Successful missile defense test: 'Israelis can sleep soundly'

Monday, February 12, 2007

TEL AVIV Israel has reported a successful test of its Arrow-2 missile defense system meant to simulate Iran's Shihab-3 intermediate-range missile.

Officials said the Arrow-2 underwent its first night flight to test the system's capability to respond and track enemy missiles fired after dark, Middle East Newsline reported.

"The Arrow can deal with the future threats of Iran and Syria as we see them today," Col. Moshe Patel, deputy director of the Israel Missile Defense Organization, said. "I think that Israelis can sleep soundly." "The Arrow weapon system marked tonight an important milestone by completing another successful test," the Defense Ministry said on late Sunday. "The test, the 15th for the interceptor, the tenth for the complete weapon system, is part of the Arrow System Improvement Program, ASIP, conducted jointly by Israel and the United States."

The statement said the test aimed to widen the Arrow's interception envelope as well as ensure integrated operational configuration of two missile defense batteries. The ministry said the target missile simulated a "yet non-existent ballistic missile operating under extreme conditions."

"The target trajectory demonstrated an operational scenario and all the system's components performed in their operational configuration," the ministry said.

Officials said the Arrow's fire control radar acquired the target missile and relayed data to the battle management command and control, or BMC. The launcher received mission command instructions and the interceptor was fired.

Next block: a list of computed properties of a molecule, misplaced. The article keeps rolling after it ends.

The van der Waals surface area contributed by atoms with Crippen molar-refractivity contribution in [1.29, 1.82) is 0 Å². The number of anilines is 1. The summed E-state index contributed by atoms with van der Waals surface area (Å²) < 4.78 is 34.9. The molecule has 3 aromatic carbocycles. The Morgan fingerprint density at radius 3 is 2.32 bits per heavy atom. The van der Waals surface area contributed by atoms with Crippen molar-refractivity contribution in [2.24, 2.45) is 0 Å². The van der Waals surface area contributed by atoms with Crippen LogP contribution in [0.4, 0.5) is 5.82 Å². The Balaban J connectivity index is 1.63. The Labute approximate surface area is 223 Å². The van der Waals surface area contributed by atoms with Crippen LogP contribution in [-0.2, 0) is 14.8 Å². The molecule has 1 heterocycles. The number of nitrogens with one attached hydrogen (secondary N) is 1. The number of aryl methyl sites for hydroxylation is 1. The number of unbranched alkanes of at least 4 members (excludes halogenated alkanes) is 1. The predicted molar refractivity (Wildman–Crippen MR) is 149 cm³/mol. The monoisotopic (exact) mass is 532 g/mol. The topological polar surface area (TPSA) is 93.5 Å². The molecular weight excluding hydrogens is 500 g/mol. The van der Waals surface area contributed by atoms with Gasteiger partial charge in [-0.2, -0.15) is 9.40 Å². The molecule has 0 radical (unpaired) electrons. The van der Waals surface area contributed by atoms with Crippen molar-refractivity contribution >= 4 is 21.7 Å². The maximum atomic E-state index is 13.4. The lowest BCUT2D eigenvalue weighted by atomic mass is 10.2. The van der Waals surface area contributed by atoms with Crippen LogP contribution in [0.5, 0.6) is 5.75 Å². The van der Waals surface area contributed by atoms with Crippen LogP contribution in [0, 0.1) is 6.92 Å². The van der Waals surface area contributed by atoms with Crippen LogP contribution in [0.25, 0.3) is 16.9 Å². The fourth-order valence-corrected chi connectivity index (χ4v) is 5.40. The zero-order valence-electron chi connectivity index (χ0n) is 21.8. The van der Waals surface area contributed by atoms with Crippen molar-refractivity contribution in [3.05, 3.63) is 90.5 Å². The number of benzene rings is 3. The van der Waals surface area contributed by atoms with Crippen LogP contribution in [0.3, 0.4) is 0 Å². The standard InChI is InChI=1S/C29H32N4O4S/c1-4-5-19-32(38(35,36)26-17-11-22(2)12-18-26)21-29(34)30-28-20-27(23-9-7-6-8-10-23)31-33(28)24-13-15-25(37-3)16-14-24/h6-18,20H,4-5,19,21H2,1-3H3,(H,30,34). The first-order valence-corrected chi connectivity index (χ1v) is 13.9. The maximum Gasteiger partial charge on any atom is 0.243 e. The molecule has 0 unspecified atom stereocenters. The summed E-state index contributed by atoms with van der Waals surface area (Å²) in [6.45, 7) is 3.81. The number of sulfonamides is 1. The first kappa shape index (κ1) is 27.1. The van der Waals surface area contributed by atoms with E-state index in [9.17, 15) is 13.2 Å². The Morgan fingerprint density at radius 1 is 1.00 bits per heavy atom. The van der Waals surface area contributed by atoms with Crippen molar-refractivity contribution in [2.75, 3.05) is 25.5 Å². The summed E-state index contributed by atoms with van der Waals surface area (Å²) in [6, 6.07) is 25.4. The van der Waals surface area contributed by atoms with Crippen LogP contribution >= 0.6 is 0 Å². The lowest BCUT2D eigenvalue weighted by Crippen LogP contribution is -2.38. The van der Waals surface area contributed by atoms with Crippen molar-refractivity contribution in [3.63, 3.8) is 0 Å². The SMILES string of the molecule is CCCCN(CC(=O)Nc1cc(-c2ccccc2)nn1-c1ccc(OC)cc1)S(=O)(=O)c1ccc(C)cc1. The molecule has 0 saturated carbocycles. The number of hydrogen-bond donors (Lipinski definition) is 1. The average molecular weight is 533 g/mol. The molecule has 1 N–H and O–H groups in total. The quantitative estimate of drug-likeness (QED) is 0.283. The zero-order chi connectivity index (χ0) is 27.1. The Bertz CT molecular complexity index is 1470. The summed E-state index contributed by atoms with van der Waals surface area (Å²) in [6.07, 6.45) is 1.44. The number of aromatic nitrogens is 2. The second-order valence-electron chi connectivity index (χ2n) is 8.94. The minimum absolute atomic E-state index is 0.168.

"We have deemed this a complete success," Uri Sinai, manager of IAI's MLM division, said. "In this test, we simulated a very difficult threat, more dangerous than in the past. The Arrow system is meant to deal with a range of threats. The question of the nuclear threat is the main target of the Arrow missile."

The Arrow-2 test took place at 9:18 p.m. in southern Israel, officials said. They said the target missile was the Black Sparrow, produced by the state-owned Rafael, Israel Armament Development Authority, and fired from an Israel Air Force F-15 fighter-jet.

The Arrow-2 launcher was located at the Palmahim air force base south of Tel Aviv. Officials said the interception of the Black Sparrow took place over the Mediterranean Sea.

The Defense Ministry said this was the first test of the Arrow-2 interceptor produced in the United States. Boeing and the state-owned Israel Aircraft Industries have been prime contractors of the Arrow-2, enhanced to confront Iranian missiles.

Officials said the Arrow-2 maintained a higher altitude than its predecessor in an attempt to intercept enemy missiles with nuclear warheads. They said the interceptor was also equipped with a software upgrade.

The Arrow-2 system was deployed in northern Israel during the Lebanon war in mid-2006. But the system was not used, and military sources said the radar failed to track medium-range rockets fired by Hizbullah from Lebanon. On Monday, Palestinian gunners fired five Kassam-class short-range missiles into Israel.

IAI's Elta Electronic Industries has produced the fire control radar for the Arrow-2. Tadiran Systems developed the BMC as well as the launch control center. Israel Military Industries produced the first-stage engine, and Rafael completed the second-stage engine.

Copyright 2007 East West Services, Inc.

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